Sudoku anyone?

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brothers
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Sudoku anyone?

Post by brothers » Sun May 31, 2020 8:14 pm

I'm just a beginner but I've begun to enjoy it. Does anyone have some tips that might make it somewhat easier for a rookie to understand? I do understand the objective of the game, but it seems to be much more challenging than it was at first glance.
Gary

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rustyblade
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Re: Sudoku anyone?

Post by rustyblade » Mon Jun 01, 2020 6:23 pm

This is a game I really want to understand the advanced concepts to learn how to solve difficult puzzles, but it sadly makes me realize that I don’t math well. :(
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Gene
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Re: Sudoku anyone?

Post by Gene » Tue Jun 02, 2020 7:44 am

I like working the puzzles a lot. I found a couple of apps - and I do the easy ones when I want to let my mind wander. The medium's and hard's require me to put little number in the boxes too much (if you do these you understand that).

I find that often times what does NOT go in the box is as important to know as what does go in the box.
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John Rose
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Re: Sudoku anyone?

Post by John Rose » Tue Jun 02, 2020 7:24 pm

Sudoku is my 3rd favourite time-killer, after Klondike Solitaire (on my iPod) and Cryptic Crosswords (in paperback book compilations).
I think I'd rather not learn tricks to speed up the solution.
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brothers
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Re: Sudoku anyone?

Post by brothers » Sun Jun 21, 2020 7:42 pm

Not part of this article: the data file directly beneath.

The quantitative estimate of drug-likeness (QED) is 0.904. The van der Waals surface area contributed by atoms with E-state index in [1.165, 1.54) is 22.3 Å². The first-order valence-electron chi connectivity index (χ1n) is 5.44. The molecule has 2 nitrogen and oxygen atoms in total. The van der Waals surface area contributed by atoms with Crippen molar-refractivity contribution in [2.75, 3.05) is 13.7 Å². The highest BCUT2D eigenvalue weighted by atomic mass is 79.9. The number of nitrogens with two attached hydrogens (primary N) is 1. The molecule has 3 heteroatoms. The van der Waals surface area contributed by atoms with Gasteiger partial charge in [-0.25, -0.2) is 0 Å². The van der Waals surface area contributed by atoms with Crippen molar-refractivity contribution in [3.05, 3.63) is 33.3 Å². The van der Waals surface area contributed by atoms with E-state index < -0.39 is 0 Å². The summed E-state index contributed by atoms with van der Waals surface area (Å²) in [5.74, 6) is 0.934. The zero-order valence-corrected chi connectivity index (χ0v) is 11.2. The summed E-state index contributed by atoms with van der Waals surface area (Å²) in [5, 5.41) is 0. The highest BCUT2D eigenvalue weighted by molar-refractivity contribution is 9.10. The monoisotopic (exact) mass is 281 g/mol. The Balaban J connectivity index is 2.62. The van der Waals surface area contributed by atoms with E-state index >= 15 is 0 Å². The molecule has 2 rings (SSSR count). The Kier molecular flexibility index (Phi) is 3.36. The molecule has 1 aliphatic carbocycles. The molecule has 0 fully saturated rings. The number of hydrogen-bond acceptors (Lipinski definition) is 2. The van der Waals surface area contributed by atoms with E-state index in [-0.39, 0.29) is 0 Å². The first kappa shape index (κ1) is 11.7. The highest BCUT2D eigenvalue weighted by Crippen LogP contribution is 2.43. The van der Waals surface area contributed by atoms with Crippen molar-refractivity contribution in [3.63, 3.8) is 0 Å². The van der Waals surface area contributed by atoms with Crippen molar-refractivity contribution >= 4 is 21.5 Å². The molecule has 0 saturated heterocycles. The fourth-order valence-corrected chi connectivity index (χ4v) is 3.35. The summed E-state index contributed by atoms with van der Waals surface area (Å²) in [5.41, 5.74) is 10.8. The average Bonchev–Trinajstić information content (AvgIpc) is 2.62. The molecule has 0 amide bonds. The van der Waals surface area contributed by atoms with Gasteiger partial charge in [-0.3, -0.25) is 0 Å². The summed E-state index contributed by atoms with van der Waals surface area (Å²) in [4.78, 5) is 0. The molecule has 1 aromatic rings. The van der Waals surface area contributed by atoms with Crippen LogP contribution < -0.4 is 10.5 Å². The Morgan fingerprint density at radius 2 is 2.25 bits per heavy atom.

I'm beginning to "see" some options that have taken some time for my subconscious to understand. A couple of days ago I finally finished one with zero mistakes, which was a first for me. Of course I'm still limiting myself to the "easy" ones for the time being.
Gary

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Pauldog
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Re: Sudoku anyone?

Post by Pauldog » Sun Jun 21, 2020 10:23 pm

To be technical, Sudoku is math, since logic is a branch of math, but it's not quantitative. You could replace the digits with any set of 10 different symbols.

The first thing I do is fill in the easy unfilled squares, ones where it doesn't take too much effort to see there's only one choice of digit. Then I look for two squares in the same square of 9 that are the only possibilities for the same digit, or two squares in the same row or column. That eliminates that digit as a possibility in the rest of that row or column or square of 9. That often gives you some more solved single squares.

At opportune times, I see if I can use a process of elimination to fill in any single squares, mostly when a lot of the nearby squares have been filled in.

A little later, I start marking squares with all digits they might have (I write in the possible digits), looking first for squares with the least number of possibilities. The easiest puzzles have few squares with lots of possibilities.

There's more, but it's hard to write it all down without diagrams and examples. The main thing is to keep in mind that rows, columns, and squares of 9 can't have any repeating digits. Solving the puzzle is by using the consequences of that fact, and figuring out (or learning about) all the possible consequences.

More often than I'd like, I discover an impossibility, which means that I made a mistake. Those have been nearly impossible to repair without erasing all my work.

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